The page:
By Xinhua writer Zhu Shaobin
BEIJING, March 28 (Xinhua) -- Years of U.S. double remedies against Chinese exports have been brought under the spotlight, raising concerns of trade unfairness, a World Trade Organization (WTO) panel report concluded.
Twenty-five parallel U.S. countervailing duty (CVD) and anti-dumping proceedings initiated between 2006 and 2012 against imports from China led to complaints that the measures were adding up to repeated remedies.
The report, published on Thursday, ruled that the United States failed to investigate its CVD and anti-dumping measures and the acts were inconsistent with trade rules.
China said the cases involved 24 Chinese products in industrial, new energy, chemical and agricultural sectors, with their annual exports value to the U.S. estimated at more than 7 billion U.S. dollars.
Yang Guohua, vice director of the treaty and law department under the Ministry of Commerce (MOC), told Xinhua that the launch of the U.S. CVD and anti-dumping duties against certain Chinese products and the U.S. GPX Act are two established practices that lead to two rounds of remedies.
"When the U.S. commerce department levies anti-dumping duties on Chinese products, the subsidies have been taken into account because it is referencing a surrogate country price, so the extra CVD can be translated to repeated remedies, or double remedies," Yang said.
He said the cases were grouped together for a WTO dispute settlement because they all revealed a "common institutional mistake" by the U.S.. Yang added such an approach in seeking dispute settlements would be a regular practice in the future to enhance efficiency.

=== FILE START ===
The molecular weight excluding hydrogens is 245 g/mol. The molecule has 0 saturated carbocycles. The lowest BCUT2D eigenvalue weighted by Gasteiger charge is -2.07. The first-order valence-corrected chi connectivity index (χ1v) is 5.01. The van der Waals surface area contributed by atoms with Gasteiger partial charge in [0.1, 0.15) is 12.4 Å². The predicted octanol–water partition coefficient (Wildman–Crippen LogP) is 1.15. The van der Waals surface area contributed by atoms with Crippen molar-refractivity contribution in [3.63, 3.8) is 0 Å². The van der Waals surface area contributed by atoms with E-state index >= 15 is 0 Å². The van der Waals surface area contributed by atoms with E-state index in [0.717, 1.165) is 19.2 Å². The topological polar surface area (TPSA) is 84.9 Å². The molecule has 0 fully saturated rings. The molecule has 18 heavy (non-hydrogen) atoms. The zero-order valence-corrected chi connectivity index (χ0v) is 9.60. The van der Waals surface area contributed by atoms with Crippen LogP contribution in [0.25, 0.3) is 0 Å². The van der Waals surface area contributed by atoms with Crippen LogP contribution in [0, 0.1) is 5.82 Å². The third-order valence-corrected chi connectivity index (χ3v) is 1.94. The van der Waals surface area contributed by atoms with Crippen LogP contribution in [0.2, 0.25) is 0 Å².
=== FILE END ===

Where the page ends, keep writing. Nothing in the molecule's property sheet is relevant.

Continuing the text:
With the release of the panel report, China's key concern focused on a U.S. tariff act amendment, known as the GPX Act that was passed in 2012, authorizing U.S. commerce authorities to initiate anti-subsidy measures on non-market economy countries.
But China said the launching of anti-subsidy probes by the U.S. on products from China had actually started since 2006 without legal basis. The passing of the act in 2012 sought to retroactively ratify the legitimacy of U.S. anti-subsidy measures.
China believed the act violated WTO rules and initiated WTO dispute settlement procedures in 2012. However, the majority of the panel ruled the U.S. anti-subsidy measures were consistent with WTO rules, despite disagreement from one panelist who said the act pushed up a rate of duty or other charge on imports from China "under an established and uniform practice" by the U.S..
Chinese Ministry of Commerce spokesman Shen Danyang said China regretted the findings. He said China hoped the U.S. would stop its wrongdoing as soon as possible, to preserve fair competition for Chinese enterprises.
"I think the panel report findings are a draw result between China and the United States. I think China can continue to seek legal actions against controversial cases, which involve the dubious GPX Act," said Zuo Haicong, dean of Nankai University School of Law.
Under WTO's legal procedures, a final ruling is expected in three to four months, but before that, involved parties can lodge appeals within 60 days after the panel report release.